Here are three enjoyable novels due out next month that I was lucky enough to read early. The first two are debuts, while the third is by an author I’ve had good luck with before. I’ve pulled 250-word extracts from my full reviews and hope you’ll be tempted by one or more of these.
Spaceman of Bohemia by Jaroslav Kalfař
(Coming on March 7th from Little, Brown and Company [USA] and March 9th from Sceptre [UK])
Call this a cross between Everything Is Illuminated (Jonathan Safran Foer) and The Book of Strange New Things (Michel Faber). In April 2018 Czech astronaut Jakub Procházka is launched to investigate cosmic dust storm “Chopra,” but realizes he can never escape his family history or the hazards of his own mind. Amid the drudgery of daily life onboard the JanHus1 space shuttle, he makes a friend: a giant, alien spider he names Hanuš. Jakub has the sense that Hanuš is sifting through his memories, drawing out the central tragedies that form his motivation for going to space, including the shame and persecution that resulted from his father being a Party loyalist and member of the Secret Police prior to the Velvet Revolution.
This debut novel is a terrific blend of the past and the futuristic, Earth and space. There is much to enjoy: Jakub’s sometimes baroque narrative voice (“What good am I, a thin purse of brittle bones and spoiling meat?”) – all the more impressive because Jaroslav Kalfař is in his late twenties and has only spoken English for about 13 years; the mixture of countryside rituals and the bustle of Prague; and the uncertainty about whether Jakub has a viable future, with or without his wife Lenka. The book goes downhill in Part Two and doesn’t quite pull everything together before its end. However, it’s still one of the best debuts I’ve encountered in recent years, and I’ll be eager to see what Kalfař will come up with next.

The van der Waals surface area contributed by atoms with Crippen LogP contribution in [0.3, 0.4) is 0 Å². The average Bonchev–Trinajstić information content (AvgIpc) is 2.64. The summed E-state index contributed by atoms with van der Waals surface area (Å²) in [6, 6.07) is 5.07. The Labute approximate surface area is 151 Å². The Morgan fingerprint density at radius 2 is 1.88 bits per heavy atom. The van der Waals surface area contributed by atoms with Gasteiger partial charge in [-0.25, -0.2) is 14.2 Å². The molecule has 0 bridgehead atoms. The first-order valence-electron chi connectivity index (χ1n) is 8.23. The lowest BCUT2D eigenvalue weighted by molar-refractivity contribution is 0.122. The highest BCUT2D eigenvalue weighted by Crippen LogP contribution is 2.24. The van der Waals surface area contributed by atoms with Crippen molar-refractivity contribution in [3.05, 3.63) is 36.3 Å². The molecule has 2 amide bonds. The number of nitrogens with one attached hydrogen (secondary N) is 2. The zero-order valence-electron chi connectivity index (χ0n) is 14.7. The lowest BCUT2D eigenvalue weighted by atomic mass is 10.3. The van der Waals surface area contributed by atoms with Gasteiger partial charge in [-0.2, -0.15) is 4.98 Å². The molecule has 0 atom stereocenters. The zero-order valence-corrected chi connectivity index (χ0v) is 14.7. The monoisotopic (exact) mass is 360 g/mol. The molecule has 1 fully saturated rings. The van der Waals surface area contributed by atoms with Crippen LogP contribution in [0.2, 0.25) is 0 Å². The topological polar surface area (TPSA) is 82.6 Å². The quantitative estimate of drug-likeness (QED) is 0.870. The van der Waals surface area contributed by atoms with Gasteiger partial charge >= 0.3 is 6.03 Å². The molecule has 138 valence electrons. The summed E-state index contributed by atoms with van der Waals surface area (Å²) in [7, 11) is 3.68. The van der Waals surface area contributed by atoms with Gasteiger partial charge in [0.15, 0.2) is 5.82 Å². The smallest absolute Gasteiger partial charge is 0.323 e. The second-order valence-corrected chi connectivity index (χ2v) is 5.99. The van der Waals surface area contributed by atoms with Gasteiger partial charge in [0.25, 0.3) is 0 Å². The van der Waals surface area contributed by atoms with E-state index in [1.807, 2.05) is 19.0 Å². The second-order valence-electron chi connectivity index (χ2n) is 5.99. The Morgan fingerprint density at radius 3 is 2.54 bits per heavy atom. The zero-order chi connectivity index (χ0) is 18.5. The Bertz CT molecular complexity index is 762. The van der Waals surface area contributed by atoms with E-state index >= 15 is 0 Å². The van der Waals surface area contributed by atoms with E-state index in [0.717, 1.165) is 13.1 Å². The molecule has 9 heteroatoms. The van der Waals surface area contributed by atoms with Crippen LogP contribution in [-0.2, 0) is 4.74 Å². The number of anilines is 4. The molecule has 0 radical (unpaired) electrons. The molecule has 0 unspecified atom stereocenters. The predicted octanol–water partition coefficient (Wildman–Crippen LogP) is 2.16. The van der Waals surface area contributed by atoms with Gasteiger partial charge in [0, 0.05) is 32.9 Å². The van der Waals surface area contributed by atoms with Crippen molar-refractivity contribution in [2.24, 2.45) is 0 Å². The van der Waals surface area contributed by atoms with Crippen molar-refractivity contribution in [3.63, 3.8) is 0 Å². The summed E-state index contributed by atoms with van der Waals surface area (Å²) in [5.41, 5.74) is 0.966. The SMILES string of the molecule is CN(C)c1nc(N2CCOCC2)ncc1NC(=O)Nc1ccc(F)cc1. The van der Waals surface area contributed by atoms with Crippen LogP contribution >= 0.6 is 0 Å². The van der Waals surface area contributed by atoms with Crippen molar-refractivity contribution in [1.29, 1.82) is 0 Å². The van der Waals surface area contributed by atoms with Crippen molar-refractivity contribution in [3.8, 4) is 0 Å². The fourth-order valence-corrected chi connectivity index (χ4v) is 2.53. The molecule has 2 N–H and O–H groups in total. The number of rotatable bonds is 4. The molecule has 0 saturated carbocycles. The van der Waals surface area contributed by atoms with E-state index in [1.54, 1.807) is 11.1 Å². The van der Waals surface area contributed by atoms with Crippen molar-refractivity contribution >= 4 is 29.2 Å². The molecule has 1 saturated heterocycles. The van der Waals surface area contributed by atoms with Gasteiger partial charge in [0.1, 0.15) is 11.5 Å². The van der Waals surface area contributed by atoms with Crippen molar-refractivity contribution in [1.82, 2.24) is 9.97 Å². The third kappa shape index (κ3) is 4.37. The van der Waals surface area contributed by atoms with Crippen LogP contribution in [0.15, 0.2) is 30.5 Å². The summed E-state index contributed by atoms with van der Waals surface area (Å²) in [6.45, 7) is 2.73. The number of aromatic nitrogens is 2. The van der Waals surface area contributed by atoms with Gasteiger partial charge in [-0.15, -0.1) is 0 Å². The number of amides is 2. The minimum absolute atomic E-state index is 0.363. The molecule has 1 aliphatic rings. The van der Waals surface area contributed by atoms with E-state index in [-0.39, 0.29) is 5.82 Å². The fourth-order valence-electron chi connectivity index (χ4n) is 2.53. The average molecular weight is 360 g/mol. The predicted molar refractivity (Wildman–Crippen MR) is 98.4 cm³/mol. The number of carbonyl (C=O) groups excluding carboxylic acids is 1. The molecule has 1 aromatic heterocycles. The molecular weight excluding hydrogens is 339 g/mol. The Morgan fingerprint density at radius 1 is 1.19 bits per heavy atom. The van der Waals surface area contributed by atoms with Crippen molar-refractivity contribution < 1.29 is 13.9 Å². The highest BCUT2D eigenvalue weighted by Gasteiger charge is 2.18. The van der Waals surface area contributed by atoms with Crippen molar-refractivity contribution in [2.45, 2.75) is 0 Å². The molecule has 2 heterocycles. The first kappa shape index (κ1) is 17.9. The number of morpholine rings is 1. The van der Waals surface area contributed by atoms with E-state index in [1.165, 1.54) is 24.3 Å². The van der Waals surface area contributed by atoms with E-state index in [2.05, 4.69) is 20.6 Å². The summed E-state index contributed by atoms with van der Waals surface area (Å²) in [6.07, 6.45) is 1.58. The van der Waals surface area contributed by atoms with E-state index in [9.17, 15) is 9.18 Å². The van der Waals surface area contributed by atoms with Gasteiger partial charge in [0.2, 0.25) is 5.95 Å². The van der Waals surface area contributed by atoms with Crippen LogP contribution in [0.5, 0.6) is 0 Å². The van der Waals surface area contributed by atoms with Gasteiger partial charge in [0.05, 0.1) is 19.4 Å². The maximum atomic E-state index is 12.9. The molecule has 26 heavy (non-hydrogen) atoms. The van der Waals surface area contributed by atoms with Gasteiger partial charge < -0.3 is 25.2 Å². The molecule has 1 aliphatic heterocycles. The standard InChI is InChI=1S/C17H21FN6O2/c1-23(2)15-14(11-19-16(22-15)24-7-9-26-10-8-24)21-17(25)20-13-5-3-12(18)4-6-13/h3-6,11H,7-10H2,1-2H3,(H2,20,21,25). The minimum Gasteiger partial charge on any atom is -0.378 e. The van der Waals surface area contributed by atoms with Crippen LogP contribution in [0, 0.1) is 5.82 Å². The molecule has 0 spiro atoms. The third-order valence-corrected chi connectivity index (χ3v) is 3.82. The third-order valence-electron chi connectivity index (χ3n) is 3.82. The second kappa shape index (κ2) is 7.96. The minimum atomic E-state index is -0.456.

The Idiot by Elif Batuman
(Coming on March 14th from Penguin [USA] and June 1st from Jonathan Cape [UK])
An odd but very funny anti-Bildungsroman. This is Selin Hanim’s account of her freshman year at Harvard (circa 1995) and the summer of European travel that follows. A daughter of Turkish immigrants, she wants to become a writer, but even as she minutely records every happening and thought she doubts the point of it. In Russian and linguistics classes, in interactions with her roommates and her Serbian friend Svetlana, and in her growing obsession with Ivan, a senior math major from Hungary, she includes a Knausgaardian amount of mundane detail yet always remains at an emotional distance from events. The tone is so very deadpan that you may never warm to Selin. However, it feels appropriate for what the novel is attempting: a commentary on the difficulty of having real, meaningful conversations when language breakdown is rife.